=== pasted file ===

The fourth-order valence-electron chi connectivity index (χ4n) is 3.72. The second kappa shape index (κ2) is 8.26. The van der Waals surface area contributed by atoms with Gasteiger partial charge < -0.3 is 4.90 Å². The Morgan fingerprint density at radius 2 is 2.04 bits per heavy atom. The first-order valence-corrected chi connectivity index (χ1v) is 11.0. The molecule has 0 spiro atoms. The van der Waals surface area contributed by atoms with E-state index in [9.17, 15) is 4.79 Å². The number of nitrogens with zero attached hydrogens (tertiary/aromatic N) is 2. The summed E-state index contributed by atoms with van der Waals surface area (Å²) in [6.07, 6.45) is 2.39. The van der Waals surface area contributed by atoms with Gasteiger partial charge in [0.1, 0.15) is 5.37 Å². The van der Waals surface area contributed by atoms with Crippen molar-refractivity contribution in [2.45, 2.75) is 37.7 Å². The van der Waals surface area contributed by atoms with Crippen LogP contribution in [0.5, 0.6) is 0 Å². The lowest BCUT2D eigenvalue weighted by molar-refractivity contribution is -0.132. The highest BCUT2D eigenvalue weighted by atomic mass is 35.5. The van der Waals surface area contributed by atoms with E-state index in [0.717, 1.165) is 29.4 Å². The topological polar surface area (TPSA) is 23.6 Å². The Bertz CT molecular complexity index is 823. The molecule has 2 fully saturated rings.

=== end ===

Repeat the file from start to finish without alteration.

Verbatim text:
The fourth-order valence-electron chi connectivity index (χ4n) is 3.72. The second kappa shape index (κ2) is 8.26. The van der Waals surface area contributed by atoms with Gasteiger partial charge < -0.3 is 4.90 Å². The Morgan fingerprint density at radius 2 is 2.04 bits per heavy atom. The first-order valence-corrected chi connectivity index (χ1v) is 11.0. The molecule has 0 spiro atoms. The van der Waals surface area contributed by atoms with E-state index in [9.17, 15) is 4.79 Å². The number of nitrogens with zero attached hydrogens (tertiary/aromatic N) is 2. The summed E-state index contributed by atoms with van der Waals surface area (Å²) in [6.07, 6.45) is 2.39. The van der Waals surface area contributed by atoms with Gasteiger partial charge in [0.1, 0.15) is 5.37 Å². The van der Waals surface area contributed by atoms with Crippen molar-refractivity contribution in [2.45, 2.75) is 37.7 Å². The van der Waals surface area contributed by atoms with Crippen LogP contribution in [0.5, 0.6) is 0 Å². The lowest BCUT2D eigenvalue weighted by molar-refractivity contribution is -0.132. The highest BCUT2D eigenvalue weighted by atomic mass is 35.5. The van der Waals surface area contributed by atoms with E-state index in [0.717, 1.165) is 29.4 Å². The topological polar surface area (TPSA) is 23.6 Å². The Bertz CT molecular complexity index is 823. The molecule has 2 fully saturated rings.